• Watts, Peter. 2008. Blindsight. Hard Sci-Fi. Very very cool, cerebral: is consciousness worth it, from the perspective of the species? And exactly how would an empathic vampire act in space toward a half-brained crew member who can’t be convinced to act in the interests of self-preservation? Essential for Hard Sci-Fi fans.
  • Wu Ming. 2005. ’54. Just awesome.  From the same collective author responsible for Q, this time the group tackles the year 1954 – the height of the cold war, the rise of the global heroin industry, and Cary Grant. And Hitchcock. Awesome.
  • Germano, William. 2008. Getting it published: a guide for scholars, and anyone else serious about serious books. 2nd Ed. Essential for academics.
  • Germano, William. 2005. From dissertation to book. Essential for academics.
  • Silvia, Paul J. 2007. How to write a lot: a practical guide to productive academic writing. Recommended if you need help scheduling your writing.
  • Boice, Robert. 2000. Advice for new faculty members. Recommended for academics.
  • Lamont, Michèle. 2009. How professors think: Inside the curious world of academic judgment. Recommended for academics facing tenure review, or charged with some form of ‘assessment.’

Look  at those last five titles. I’ve read all of them in the last month.  Can you guess what I’m working on?

  1. You don’t do things by half, do you?

  2. hi Erik, happy to see you blogging again. On those last 5 books, as someone just starting down the long dark night of the dissertation, am I right that the 4th is the main one to look at? Also, in case you’re interested and haven’t read them alraedy, I read two over the holidays that were good, What The Best College Teachers Do and The Joy of Teaching. I like the latter especially. i’d be happy to lend you either if oyu like.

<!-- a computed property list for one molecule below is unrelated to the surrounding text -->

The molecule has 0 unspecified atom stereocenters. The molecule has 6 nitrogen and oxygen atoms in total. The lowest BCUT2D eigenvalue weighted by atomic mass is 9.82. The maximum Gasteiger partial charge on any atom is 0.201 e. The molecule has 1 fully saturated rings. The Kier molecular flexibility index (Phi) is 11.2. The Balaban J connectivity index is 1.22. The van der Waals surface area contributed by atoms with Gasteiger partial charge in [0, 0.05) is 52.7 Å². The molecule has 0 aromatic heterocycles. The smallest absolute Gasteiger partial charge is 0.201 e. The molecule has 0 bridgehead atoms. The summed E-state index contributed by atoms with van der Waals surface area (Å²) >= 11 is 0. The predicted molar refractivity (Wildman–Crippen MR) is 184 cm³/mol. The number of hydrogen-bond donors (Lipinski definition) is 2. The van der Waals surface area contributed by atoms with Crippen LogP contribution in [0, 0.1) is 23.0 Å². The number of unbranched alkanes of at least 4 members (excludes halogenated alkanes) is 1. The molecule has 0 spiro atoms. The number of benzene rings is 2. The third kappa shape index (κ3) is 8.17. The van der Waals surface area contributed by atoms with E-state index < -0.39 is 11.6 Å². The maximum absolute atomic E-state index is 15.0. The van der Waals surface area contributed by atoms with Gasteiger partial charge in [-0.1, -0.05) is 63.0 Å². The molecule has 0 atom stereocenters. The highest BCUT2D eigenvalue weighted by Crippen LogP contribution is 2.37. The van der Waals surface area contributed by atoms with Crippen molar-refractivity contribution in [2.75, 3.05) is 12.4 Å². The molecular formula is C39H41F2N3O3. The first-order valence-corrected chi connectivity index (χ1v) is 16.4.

take care,
    Nate

  3. @Geof: :)
    @Nate: I never did the research into writing the dissertation that I probably should have done; instead, all my advice came largely from two different dissertation advisors. None of those last 5 books will really speak to dissertation writing (which is a truly different beast than other types of academic writing), except potentially the Silvia book (though you don’t seem to have any problems writing a lot) and a chapter of the Germano book (dissertation to book). My own advisor’s best advice was the following:
    • Choose whether you are writing a dissertation or a book: the first is easier and faster to complete as a dissertation; the latter makes it easier and faster (potentially) to publish the dissertation after.
    • Write to the numbers: no publishing house will likely accept a mss. in excess of 300 pages. Therefore, write to that number. How many pages per chapter? How many chapters? How many pages per argument in each chapter? Set up the numbers first.
    • Write to your audience: always good advice, but dissertators need to constantly remember that they have the most discrete and specific audience in the world: three or four people. Write for those specific people. Dissertation writing is often not about creating new and compelling knowledge or ideas, but is instead normally a paranoid, defensive writing, intended to forestall specific complaints from specific members of the committee.
    • Don’t ever forget that almost no dissertation, when complete, is ever read again. Most dissertations are best bound on all four sides.

  4. [...] of Women’s Reproduction in Cambodia In comment on January 21, 2010 at 2:23 pm I mentioned recently that I’d read the horrifying, amazing work of Silvia Federici recently, specifically [...]